The Life of Knut Hamsun”
by Robert Ferguson (Farrar, Straus & Giroux) Knut Hamsun, the Norwegian novelist and journalist, won the Nobel Prize for Literature in 1920 for the brilliant novel “Hunger,” but his literary merit and influence have been obscured by his reputation as a Nazi sympathizer who sent his Nobel Prize medal as a gift to Goebbels.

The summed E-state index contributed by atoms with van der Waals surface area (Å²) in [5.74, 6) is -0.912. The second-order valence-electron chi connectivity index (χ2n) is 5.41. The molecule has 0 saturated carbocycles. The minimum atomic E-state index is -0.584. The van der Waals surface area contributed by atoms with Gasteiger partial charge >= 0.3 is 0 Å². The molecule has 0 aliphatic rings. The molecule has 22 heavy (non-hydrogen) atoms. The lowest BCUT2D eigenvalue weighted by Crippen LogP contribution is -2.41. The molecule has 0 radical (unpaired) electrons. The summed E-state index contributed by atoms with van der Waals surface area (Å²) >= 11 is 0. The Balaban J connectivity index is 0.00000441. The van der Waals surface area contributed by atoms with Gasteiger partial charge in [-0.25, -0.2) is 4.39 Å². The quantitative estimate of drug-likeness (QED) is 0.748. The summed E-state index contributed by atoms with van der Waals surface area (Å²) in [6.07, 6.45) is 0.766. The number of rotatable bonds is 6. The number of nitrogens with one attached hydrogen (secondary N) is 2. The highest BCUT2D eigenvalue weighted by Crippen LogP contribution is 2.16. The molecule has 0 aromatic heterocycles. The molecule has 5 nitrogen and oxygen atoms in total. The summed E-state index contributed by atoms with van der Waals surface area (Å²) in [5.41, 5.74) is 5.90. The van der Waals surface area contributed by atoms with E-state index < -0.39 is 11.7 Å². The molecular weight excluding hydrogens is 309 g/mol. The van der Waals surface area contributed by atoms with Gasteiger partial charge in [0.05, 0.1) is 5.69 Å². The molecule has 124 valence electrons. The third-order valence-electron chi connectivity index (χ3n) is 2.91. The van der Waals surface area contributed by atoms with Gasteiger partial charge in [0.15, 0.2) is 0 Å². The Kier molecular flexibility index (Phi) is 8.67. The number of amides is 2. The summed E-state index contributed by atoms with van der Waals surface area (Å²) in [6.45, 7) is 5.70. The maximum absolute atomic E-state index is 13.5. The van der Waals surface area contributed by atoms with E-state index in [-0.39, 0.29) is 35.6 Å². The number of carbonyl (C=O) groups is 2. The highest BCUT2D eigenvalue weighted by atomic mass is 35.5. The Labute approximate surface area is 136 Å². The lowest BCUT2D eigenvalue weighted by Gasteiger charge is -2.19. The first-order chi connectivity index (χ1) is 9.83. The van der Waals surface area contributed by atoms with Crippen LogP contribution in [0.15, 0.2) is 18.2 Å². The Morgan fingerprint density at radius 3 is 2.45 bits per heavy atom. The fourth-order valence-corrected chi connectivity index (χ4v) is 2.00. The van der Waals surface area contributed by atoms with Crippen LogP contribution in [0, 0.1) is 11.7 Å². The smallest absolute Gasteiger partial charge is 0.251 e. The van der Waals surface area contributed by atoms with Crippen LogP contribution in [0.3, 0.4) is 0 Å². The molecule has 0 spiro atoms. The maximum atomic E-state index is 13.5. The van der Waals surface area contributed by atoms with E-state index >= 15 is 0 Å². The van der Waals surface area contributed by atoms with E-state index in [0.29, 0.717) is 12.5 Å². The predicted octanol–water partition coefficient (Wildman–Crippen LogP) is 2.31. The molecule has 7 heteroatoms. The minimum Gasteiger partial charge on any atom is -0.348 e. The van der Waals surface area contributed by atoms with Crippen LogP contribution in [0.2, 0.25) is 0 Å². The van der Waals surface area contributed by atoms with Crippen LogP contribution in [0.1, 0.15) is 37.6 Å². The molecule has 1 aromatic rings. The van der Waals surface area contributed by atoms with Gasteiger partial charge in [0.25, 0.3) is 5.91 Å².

Two psychiatrists . . . examined Hamsun after the war at the request of the Norwegian government and found him to be suffering from “permanently impaired mental faculties.” An acceptance of these findings removes the moral problem posed by reading and being moved by the works of an admirer of Fascism who found in Hitler a brave and stirring figure. This was the solution that the critic and musicologist Hans Keller, for example, adopted in order to preserve his love for Hamsun and his belief in his genius. In a newspaper review of “The Wanderer” in the TLS in 1975 he confessed that Hamsun’s Nazism “worried me greatly, until the other week a colleague of mine, the head of music of Norwegian Radio, told me that nobody outside Norway knew quite how senile Hamsun had become. After he had visited Nazi Germany, he was asked in a radio interview whether he had met Hitler: ‘You know, I met so many people, I can’t really remember.’ ” A week or two later the translator of “The Wanderer,” Oliver Stallybrass, wrote a letter to the TLS explaining that the reply was in fact a prime example of Hamsun’s sly and diffident humor, an explanation that drew a further letter from Keller in which he stated with some bewilderment that it seemed to him “inappropriate” that a Nazi would joke about meeting Hitler. A personality that was capable of this clearly baffled Keller. The unfortunate fact is that Hamsun was demonstrably not senile during the period in question, and indeed did not become so until the last few weeks before his death in 1952.